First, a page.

The puzzling popularity of tattoos

Tattoos are becoming extremely common. I do not mean some little symbol discreetly placed on a small part of the body but even massive ones that cover much of it. I do not have a tattoo and have no intention of ever getting one, since I belong to a generation (and grew up in a country) in which no one I knew got tattoos. To the extent that one read about who got them, it was mainly sailors in western countries who, like Popeye, got clichéd ones with anchors or hearts with arrows through them or women’s names. The creepy 1969 film The Illustrated Man based on the Ray Bradbury story collection of that name may have cemented my antipathy to them.

I simply do not see the point of tattoos. While all of us make some effort to improve our appearance artificially, such as putting makeup or cutting and combing our hair, these are all temporary things that can be reversed quite easily, either immediately or over a short period of time. Not so with tattoos. They are not only painful to get, they are very difficult to remove.

I assume that people get tattoos because they think it improves their appearance or they are making some kind of statement. But I know someone my age who recently got a small tattoo on the small of his back where not only does no one else see it, except an intimate partner, but they themselves cannot see it. This must fill some psychological need.

I used to think that though painful to get, tattoos were benign once you got them. But this article by Greg Hall, a professor at my home institution Case Western Reserve University, says that this is not the case and that regret over getting a tattoo is high.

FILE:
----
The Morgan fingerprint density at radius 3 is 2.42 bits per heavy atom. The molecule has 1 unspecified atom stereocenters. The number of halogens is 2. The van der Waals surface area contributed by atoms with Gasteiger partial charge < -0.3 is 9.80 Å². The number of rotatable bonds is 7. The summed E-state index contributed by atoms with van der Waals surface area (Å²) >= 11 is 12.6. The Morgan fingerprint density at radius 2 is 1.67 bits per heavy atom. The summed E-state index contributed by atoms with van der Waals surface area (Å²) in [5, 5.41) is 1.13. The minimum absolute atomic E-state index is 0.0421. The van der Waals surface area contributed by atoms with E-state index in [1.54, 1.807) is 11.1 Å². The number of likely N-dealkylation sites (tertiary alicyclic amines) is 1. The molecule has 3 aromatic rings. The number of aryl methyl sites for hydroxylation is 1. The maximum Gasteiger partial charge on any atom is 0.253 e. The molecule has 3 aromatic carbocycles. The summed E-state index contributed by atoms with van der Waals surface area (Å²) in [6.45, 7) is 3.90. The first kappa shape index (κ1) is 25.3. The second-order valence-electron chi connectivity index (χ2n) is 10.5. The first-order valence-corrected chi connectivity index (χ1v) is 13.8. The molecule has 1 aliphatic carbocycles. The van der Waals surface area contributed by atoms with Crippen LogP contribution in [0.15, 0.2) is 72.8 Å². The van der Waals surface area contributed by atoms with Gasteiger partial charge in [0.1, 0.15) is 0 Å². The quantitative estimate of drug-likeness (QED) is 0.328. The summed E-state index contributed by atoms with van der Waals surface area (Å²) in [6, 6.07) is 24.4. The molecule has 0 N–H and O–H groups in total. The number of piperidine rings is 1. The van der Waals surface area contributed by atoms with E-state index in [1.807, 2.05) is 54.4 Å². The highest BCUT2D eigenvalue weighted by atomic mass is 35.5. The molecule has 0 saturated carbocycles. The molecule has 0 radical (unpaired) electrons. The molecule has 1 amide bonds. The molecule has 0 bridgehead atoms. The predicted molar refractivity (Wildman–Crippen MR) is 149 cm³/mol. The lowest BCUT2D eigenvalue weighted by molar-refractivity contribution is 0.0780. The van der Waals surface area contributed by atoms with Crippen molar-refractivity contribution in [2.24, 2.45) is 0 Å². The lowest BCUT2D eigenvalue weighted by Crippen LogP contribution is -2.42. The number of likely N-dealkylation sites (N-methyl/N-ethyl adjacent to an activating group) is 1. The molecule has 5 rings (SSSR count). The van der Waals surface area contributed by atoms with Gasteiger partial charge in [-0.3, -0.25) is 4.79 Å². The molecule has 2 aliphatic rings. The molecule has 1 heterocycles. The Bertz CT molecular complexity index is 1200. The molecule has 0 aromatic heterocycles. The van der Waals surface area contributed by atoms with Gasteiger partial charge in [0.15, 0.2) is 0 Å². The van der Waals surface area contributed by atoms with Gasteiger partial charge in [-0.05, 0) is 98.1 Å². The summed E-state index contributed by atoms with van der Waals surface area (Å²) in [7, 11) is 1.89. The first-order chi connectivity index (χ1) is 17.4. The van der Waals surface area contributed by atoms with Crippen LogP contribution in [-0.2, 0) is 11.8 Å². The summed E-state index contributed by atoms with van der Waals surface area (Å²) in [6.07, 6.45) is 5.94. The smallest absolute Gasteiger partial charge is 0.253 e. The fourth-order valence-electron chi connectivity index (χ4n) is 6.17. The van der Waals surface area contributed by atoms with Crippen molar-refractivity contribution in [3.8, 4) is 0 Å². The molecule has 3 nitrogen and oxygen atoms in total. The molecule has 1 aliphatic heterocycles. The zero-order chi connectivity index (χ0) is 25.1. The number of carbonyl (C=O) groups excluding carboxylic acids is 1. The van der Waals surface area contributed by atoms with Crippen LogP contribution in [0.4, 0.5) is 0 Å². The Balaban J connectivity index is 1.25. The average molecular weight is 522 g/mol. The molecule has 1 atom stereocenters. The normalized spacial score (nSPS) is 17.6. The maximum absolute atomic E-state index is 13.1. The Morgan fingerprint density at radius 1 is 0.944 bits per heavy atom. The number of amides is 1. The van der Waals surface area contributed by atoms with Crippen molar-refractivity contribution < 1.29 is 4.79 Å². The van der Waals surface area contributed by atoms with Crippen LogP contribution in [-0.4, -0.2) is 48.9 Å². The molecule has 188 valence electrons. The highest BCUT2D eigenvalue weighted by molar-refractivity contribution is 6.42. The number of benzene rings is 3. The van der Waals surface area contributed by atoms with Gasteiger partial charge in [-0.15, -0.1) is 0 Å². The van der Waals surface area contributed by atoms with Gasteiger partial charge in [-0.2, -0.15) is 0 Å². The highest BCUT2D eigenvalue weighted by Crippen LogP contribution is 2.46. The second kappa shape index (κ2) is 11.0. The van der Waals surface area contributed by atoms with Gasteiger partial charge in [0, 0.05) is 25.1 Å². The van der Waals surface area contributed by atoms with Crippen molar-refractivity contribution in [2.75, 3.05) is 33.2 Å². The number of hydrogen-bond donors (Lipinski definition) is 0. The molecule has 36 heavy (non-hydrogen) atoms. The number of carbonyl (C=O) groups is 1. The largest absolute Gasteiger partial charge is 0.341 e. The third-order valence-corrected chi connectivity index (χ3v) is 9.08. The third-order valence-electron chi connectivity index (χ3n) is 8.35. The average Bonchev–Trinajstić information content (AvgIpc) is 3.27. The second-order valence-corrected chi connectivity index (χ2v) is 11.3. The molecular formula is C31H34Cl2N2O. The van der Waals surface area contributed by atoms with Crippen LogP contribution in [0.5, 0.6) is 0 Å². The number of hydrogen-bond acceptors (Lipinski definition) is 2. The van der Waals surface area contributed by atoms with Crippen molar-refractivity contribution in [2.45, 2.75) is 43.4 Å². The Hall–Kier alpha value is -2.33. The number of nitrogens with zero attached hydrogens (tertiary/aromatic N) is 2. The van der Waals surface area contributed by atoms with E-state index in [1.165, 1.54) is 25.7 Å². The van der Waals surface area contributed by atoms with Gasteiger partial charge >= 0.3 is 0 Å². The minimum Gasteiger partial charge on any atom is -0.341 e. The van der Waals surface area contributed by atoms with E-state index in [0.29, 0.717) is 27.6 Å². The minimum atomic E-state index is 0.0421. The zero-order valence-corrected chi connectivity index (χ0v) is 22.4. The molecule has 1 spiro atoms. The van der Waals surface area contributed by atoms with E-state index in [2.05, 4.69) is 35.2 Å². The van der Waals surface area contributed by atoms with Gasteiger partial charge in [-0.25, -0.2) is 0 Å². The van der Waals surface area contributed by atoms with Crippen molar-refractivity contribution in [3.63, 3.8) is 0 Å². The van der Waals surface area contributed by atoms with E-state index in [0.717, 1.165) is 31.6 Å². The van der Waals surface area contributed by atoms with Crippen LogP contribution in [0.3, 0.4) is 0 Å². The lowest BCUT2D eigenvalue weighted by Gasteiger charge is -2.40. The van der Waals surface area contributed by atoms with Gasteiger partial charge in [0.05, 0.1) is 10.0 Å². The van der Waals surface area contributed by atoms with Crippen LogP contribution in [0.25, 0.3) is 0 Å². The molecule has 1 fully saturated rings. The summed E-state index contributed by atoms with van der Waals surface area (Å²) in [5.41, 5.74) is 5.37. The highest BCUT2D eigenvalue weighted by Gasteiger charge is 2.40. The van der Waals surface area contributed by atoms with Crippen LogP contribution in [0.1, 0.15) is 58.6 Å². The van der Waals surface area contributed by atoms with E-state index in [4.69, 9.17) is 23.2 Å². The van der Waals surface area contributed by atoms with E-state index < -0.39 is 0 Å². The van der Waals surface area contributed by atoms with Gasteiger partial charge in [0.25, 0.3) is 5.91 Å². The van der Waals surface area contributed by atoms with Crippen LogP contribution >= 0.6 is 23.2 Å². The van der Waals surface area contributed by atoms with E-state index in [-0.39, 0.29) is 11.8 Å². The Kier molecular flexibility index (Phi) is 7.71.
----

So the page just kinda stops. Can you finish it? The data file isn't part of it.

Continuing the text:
Almost half of people between 18 and 35 have tattoos, and almost one in four regrets it, according to a 2016 Harris Poll. Based on an estimate of about 60 million people in that age group, that would mean that about 7.5 million people have tattoo regret.

What I found was myriad unexpected and sometimes shocking concerns that everyone should know. To my surprise, there were a host of reports of ink complications, infections, toxin effects, scarring, burns, chronic irritations and much more.

Hall goes on to list all manner of other deleterious effects that arise from tattoos due to the presence of carcinogens in 83% of the black ink, the most popular color, as well as the presence of barium, copper, mercury and other unsafe components.

There is also the risk of infections during the tattooing process.

The most common infections associated with tattooing involve staphylococcus aureus or pseudomonas bacteria arising from poor skin preparation or equipment sterilization. “Staph” skin infections can become serious and even life-threatening, as antibiotic-resistant strains become more prevalent.

Three percent of tattoos get infected, and almost four percent of people who get tattoos recount pain lasting more than a month, a 2015 study from Tulane University School of Medicine found. About 22 percent of participants with new tattoos reported persistent itching that lasted more than a month.

More serious tattoo-induced skin disorders like sarcoidosis, lichen planis and lupus-like reactions are increasingly reported in current literature. These skin problems can be more long-lasting and leave permanent scarring.

A study reported in Hepatology found that “tattoo exposure is associated with HCV (hepatitis C virus) infection, even among those without traditional risk factors. All patients who have tattoos should be considered at higher risk for HCV infection and should be offered HCV counseling and testing.”

He points out that the removal process involving lasers also carries risks.

Because the laser shatters the pigment particles under the skin for removal by the body, the issues with infections, scarring and the ink spreading become a concern again. Tattoos covering extensive areas of the body are simply too large to tackle in one session, and could take years to remove.